Introduction: Digital Level With Cross-Line Laser

Hi everyone, today I'm going to show you how to make a digital level with optional integrated cross-line laser. About a year ago I created a digital multi-tool. While that tool does feature a lot of different modes, for me, the most common and useful are the level and angle measuring modes. So, I thought it would be productive to make a new, more compact tool focused only on angle sensing. The assembly is straight forward, so hopefully it will be a fun weekend project for people.

I've also designed a sled to hold the level while using the cross-line laser. It can be adjusted by +/-4 degrees in y/x to help level the laser line. The sled can also be mounted on a camera tripod.

You can find all of the files needed for the level at my Github: here.

The level has five modes:

(You can see these in the video above. Seeing them will probably make more sense than reading the descriptions)

  1. X-Y Level: This is like a circular bubble level. With the level laying on it's back, the mode reports the tilt angles about the tool's upper/lower and left/right faces.
  2. Roll Level: This is like a regular spirit level. With the level standing upright on its upper/lower/left/right, it reports the angle of tilt of the level's top/bottom faces.
  3. Protractor: Like the roll level, but the level is lying flat on it's bottom face.
  4. Laser Pointer: Just a straight forward dot laser, projected from the right face of the tool.
  5. Cross-Line Laser: Projects a cross from right face of the level. This can also be activated when using the X-Y Level or Roll Level modes by double tapping the "Z" button. Should be oriented such that the bottom face is aligned with the laser line.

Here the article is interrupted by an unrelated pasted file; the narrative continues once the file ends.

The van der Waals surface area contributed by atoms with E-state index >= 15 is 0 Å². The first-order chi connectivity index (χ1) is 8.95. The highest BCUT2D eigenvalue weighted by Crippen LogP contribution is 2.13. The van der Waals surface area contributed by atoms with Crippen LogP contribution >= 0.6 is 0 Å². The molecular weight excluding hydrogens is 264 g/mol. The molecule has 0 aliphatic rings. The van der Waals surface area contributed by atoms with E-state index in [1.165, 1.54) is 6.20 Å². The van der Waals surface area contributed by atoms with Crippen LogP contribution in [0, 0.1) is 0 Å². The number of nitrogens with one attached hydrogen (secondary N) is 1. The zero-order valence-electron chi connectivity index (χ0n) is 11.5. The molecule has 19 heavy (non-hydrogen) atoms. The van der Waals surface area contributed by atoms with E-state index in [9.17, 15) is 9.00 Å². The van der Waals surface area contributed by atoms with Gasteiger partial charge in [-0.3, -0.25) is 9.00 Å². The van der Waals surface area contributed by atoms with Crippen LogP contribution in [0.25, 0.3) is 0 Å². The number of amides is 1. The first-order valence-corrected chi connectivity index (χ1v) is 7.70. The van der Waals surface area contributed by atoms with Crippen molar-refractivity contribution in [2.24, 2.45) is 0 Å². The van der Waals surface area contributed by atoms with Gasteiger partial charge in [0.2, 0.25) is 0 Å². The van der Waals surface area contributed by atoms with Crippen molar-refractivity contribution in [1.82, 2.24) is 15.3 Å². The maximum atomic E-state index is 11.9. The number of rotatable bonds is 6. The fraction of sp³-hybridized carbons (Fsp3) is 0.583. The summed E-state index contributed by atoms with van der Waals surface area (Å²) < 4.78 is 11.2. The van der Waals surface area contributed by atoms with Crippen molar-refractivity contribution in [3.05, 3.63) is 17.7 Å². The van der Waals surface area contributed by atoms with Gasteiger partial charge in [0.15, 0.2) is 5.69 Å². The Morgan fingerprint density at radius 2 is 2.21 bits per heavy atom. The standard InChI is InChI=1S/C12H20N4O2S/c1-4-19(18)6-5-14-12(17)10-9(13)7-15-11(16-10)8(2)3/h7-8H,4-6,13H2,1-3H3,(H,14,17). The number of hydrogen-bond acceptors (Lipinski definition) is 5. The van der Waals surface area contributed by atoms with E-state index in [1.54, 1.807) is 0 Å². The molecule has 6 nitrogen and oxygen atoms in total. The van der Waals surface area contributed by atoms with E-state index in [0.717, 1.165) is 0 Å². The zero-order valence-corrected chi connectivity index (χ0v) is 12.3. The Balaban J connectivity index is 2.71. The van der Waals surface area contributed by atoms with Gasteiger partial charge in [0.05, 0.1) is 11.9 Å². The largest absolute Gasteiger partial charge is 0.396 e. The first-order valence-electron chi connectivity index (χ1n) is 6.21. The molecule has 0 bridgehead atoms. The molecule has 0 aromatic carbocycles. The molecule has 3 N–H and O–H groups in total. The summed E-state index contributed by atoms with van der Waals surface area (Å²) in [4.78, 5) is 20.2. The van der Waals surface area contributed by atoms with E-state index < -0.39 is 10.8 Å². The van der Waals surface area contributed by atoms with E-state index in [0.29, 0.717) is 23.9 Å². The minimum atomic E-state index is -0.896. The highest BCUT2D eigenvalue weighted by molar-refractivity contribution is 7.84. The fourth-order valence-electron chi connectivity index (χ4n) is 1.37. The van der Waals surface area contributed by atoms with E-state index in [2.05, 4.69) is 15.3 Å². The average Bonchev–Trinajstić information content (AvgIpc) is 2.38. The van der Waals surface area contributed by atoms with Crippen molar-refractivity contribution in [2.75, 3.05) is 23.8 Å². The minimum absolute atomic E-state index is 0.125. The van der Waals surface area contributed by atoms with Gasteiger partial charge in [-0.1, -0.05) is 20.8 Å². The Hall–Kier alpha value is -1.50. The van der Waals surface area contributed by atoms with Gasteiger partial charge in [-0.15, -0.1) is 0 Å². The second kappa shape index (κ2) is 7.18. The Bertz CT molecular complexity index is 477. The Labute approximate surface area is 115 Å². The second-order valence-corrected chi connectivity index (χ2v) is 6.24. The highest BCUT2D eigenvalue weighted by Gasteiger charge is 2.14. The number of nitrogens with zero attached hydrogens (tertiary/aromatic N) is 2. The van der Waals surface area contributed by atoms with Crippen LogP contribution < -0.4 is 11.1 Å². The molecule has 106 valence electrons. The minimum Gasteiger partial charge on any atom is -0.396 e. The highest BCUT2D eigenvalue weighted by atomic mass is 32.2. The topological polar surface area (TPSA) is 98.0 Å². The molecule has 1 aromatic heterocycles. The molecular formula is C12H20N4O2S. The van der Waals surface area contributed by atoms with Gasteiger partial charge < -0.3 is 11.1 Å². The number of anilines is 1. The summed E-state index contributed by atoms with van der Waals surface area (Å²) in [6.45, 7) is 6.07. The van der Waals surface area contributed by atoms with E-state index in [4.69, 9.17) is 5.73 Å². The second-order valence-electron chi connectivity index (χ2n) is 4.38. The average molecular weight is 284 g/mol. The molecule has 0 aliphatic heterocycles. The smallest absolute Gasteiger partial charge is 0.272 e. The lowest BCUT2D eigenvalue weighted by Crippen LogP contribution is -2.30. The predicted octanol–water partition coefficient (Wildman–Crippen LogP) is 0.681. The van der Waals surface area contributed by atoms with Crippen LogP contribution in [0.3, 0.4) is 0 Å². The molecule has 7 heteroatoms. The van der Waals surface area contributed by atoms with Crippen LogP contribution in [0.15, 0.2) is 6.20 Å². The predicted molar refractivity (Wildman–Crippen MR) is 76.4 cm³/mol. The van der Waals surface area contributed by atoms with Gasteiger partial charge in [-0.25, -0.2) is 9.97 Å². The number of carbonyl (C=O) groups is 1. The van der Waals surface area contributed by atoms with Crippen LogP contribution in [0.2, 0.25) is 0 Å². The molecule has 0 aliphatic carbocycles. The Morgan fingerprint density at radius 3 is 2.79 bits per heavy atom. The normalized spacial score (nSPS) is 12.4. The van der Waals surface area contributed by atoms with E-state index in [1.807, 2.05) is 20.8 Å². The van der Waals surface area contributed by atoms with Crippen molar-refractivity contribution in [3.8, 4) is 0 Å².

To make the level more compact, and assembly easier, I've incorporated all the parts onto a custom PCB. The smallest components are 0805 SMD size, which can be easily soldered by hand.

The level's case is 3D printed, and measures 74x60x23.8mm with the cross-line laser, 74x44x23.8mm without, making the tool comfortably pocket sized in either case.

The level is powered by a rechargeable LiPo battery. I should note that LiPo's can be dangerous if handled improperly. The main thing is not to short the LiPo, but you should do some safety research if you are completely unfamiliar with them.

Finally, the two lasers I use are very low powered, and while I do not recommend pointing them directly at your eyes, they should be safe otherwise.

If you have any questions at all, please leave a comment, and I'll get back to you.



You can find Gerber file for the PCB here: here (hit download in the bottom right)

If you'd like to inspect the PCB's schematic, you can find it here.

Unless you can make PCB's locally, you'll have to order some from a prototype PCB manufacturer. If you've never purchased a custom PCB before, it's very straight forward; most companies have an automated quoting system that accepts zipped Gerber files. I can recommend JLC PCB, Seeedstudio, AllPCB, or OSH Park, although I'm sure most others will work as well. All the default board specs from these manufactures will work fine, but make sure to set the board thickness to 1.6mm (should be the default). Board color is your preference.

Electronic Parts:

(note that you can probably find these parts for cheaper on sites like Aliexpress, Ebay, Banggood, etc)

  • One Arduino Pro-mini, 5V ver. Please note that there a few different board designs out there. The only difference between them is the placement of analog pins A4-7. I have made the level's PCB such that both boards should work. Found here.
  • One MPU6050 breakout board. Found here.
  • One 0.96" SSD1306 OLED. Display color doesn't matter (although the blue/yellow version works best). Can be found in two different pin configurations, where the ground/vcc pins are reversed. Either will work for the level. Found here.
  • One TP4056 1s LiPo charger board. Found here.
  • One 1s LiPo battery. Any kind is fine as long as it fits in a 40x50x10mm volume. Capacity and current output are not hugely important as the level's power consumption is fairly low. You can find the one I used here.